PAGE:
"Abolition forced the lower house to improve its scrutiny," according to Professor Antony Wood of the University of Otago in New Zealand. "It now has a better committee system, so that MPs can examine things such as delegated legislation and government finances." It also introduced Question Time, so that individual ministers can be held to account for their departments' actions.

Professor Wood also sees a direct link between the abolition of the upper house and the introduction (in 1996) of Proportional Representation: "With just one house and no PR, there is no check at all on the power of the Prime Minister. With a hung house, there is," he says.


While there are worries about voter apathy in local elections in New Zealand, turn-out in General Elections is well over 80 per cent.

How two-chamber systems work across the world

Helen Clark
New Zealand's Prime Minister Helen Clark celebrates her election victory in 1999. Turn-out was 85 per cent.
One common argument in favour of a two chamber system is that it should help protect against the "tyranny of the majority" by acting as a brake on the powers of the government.

To do this, the second chamber needs to be distinctively different from the first, and have sufficient powers to stand up to it. But, if the balance of power between the two isn't right, gridlock can result.

Across the world, many countries have come up with their own ways of solving these problems:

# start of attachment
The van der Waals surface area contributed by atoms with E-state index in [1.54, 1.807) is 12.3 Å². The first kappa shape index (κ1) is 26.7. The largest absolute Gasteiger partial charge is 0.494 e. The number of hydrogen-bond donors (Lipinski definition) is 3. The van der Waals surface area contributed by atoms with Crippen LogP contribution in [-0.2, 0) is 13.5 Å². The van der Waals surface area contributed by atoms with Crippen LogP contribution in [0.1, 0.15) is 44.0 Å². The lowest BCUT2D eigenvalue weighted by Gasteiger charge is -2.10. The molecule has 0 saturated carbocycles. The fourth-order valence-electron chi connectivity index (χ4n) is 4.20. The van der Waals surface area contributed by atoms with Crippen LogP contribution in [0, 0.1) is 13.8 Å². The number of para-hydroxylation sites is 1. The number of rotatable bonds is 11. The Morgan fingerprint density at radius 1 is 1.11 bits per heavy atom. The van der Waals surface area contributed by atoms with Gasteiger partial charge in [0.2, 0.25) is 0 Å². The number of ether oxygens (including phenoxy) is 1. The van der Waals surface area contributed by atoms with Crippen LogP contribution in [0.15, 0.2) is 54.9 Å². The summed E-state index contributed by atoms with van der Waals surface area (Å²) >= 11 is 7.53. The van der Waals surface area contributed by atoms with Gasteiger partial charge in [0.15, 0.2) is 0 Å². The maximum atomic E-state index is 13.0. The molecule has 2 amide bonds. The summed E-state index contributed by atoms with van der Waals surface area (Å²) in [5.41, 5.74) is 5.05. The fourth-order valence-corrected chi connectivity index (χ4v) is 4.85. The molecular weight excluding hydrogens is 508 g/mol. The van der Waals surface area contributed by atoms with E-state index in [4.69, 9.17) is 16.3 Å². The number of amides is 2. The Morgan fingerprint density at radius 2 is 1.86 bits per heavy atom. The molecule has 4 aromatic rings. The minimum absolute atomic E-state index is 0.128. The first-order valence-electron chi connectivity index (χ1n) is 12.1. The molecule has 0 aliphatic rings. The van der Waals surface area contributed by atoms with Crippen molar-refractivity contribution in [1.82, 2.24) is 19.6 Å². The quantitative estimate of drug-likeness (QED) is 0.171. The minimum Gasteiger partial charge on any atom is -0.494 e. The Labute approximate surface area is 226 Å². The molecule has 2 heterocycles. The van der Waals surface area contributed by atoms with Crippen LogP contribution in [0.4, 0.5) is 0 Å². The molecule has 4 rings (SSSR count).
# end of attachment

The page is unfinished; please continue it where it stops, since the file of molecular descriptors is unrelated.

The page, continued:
Distinctively Different

Regional representation : many countries try to even out regional imbalances. In the US, every state has two senators, no matter what its population size. In Germany the largest state has 30 times the population of the smallest state, but only twice the number of members of the Bundesrat.

More mature: several states have a minumum age requirement for their upper house. In Canada, senators must be at least 30; in France, it's 35 and in Italy it's 40.

Gridlock?

The Statue of Liberty
The American budget shutdown of 1995 meant the Statue of Liberty was closed to tourists
The powers of the second chamber also vary greatly. In many countries, as in Britain, the upper house has a limited power of veto, but in Australia and the USA, the upper house has full power of veto, to block whatever legislation it does not like.

The American system is often described as one of checks and balances, like a finely tuned machine. But, when the President comes from one party, and Congress is controlled by another, the result can be deadlock. Here in Britain, that might seem unusual. But in America, opposing parties have controlled the Executive and the Legislature for 25 out of the past 30 years.

In 1992, President Bush senior found himself facing gridlock with a Democrat-controlled Congress. Moves to tackle the federal budget deficit, rising crime, state schools and political finance were all caught in the stalemate between President and Congress.

"More often than not," wrote the Washington Post at the time, "Congress's Democratic majority rejects Bush's proposals, Bush vetoes proposals from the Democrats and Congress cannot override the vetoes. Bills are delayed or killed and vital matters are ignored, trivialised or manipulated for partisan advantage."

Two years later, the situation was reversed. A Democrat in the White House - Bill Clinton - found his health care legislation - the big idea of his presidency - kicked into touch by Congress.

And in 1995, nearly a million civil servants had to take unpaid leave, because a Republican-controlled Congress would not agree President Clinton's spending plans. The "budget shutdown" led to the suspension of many government functions, such as tax collecting and the issuing of passports and visas.